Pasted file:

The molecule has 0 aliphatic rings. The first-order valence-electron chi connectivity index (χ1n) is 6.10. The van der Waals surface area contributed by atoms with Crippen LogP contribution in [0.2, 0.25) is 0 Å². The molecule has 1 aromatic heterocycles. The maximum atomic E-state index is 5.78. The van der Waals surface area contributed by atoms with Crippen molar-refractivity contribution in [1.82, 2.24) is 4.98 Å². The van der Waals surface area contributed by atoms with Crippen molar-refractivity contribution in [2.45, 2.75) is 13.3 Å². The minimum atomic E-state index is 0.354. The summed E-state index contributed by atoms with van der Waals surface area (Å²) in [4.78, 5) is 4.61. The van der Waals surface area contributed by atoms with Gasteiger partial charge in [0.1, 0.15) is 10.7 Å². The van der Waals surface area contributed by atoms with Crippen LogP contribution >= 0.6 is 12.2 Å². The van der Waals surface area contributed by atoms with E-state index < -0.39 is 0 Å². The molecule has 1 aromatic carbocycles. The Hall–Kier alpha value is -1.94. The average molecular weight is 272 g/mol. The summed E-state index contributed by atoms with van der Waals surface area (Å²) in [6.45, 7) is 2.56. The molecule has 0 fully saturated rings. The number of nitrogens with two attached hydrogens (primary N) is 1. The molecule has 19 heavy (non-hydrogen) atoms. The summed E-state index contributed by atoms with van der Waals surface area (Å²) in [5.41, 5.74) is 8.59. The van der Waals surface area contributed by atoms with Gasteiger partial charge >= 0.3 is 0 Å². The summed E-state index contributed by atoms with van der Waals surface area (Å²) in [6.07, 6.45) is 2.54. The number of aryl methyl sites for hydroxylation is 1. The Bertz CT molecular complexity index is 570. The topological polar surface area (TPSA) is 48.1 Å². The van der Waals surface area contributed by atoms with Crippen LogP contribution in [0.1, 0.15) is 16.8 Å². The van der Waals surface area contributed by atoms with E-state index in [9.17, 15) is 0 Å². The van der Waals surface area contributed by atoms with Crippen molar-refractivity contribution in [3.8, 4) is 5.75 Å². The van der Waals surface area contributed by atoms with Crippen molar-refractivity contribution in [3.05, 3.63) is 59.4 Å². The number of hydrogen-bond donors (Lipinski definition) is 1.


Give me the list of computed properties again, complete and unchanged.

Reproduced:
The molecule has 0 aliphatic rings. The first-order valence-electron chi connectivity index (χ1n) is 6.10. The van der Waals surface area contributed by atoms with Crippen LogP contribution in [0.2, 0.25) is 0 Å². The molecule has 1 aromatic heterocycles. The maximum atomic E-state index is 5.78. The van der Waals surface area contributed by atoms with Crippen molar-refractivity contribution in [1.82, 2.24) is 4.98 Å². The van der Waals surface area contributed by atoms with Crippen molar-refractivity contribution in [2.45, 2.75) is 13.3 Å². The minimum atomic E-state index is 0.354. The summed E-state index contributed by atoms with van der Waals surface area (Å²) in [4.78, 5) is 4.61. The van der Waals surface area contributed by atoms with Gasteiger partial charge in [0.1, 0.15) is 10.7 Å². The van der Waals surface area contributed by atoms with Crippen LogP contribution >= 0.6 is 12.2 Å². The van der Waals surface area contributed by atoms with E-state index < -0.39 is 0 Å². The molecule has 1 aromatic carbocycles. The Hall–Kier alpha value is -1.94. The average molecular weight is 272 g/mol. The summed E-state index contributed by atoms with van der Waals surface area (Å²) in [6.45, 7) is 2.56. The molecule has 0 fully saturated rings. The number of nitrogens with two attached hydrogens (primary N) is 1. The molecule has 19 heavy (non-hydrogen) atoms. The summed E-state index contributed by atoms with van der Waals surface area (Å²) in [5.41, 5.74) is 8.59. The van der Waals surface area contributed by atoms with Gasteiger partial charge >= 0.3 is 0 Å². The summed E-state index contributed by atoms with van der Waals surface area (Å²) in [6.07, 6.45) is 2.54. The number of aryl methyl sites for hydroxylation is 1. The Bertz CT molecular complexity index is 570. The topological polar surface area (TPSA) is 48.1 Å². The van der Waals surface area contributed by atoms with Crippen LogP contribution in [0.1, 0.15) is 16.8 Å². The van der Waals surface area contributed by atoms with E-state index in [9.17, 15) is 0 Å². The van der Waals surface area contributed by atoms with Crippen molar-refractivity contribution in [3.8, 4) is 5.75 Å². The van der Waals surface area contributed by atoms with Crippen molar-refractivity contribution in [3.05, 3.63) is 59.4 Å². The number of hydrogen-bond donors (Lipinski definition) is 1.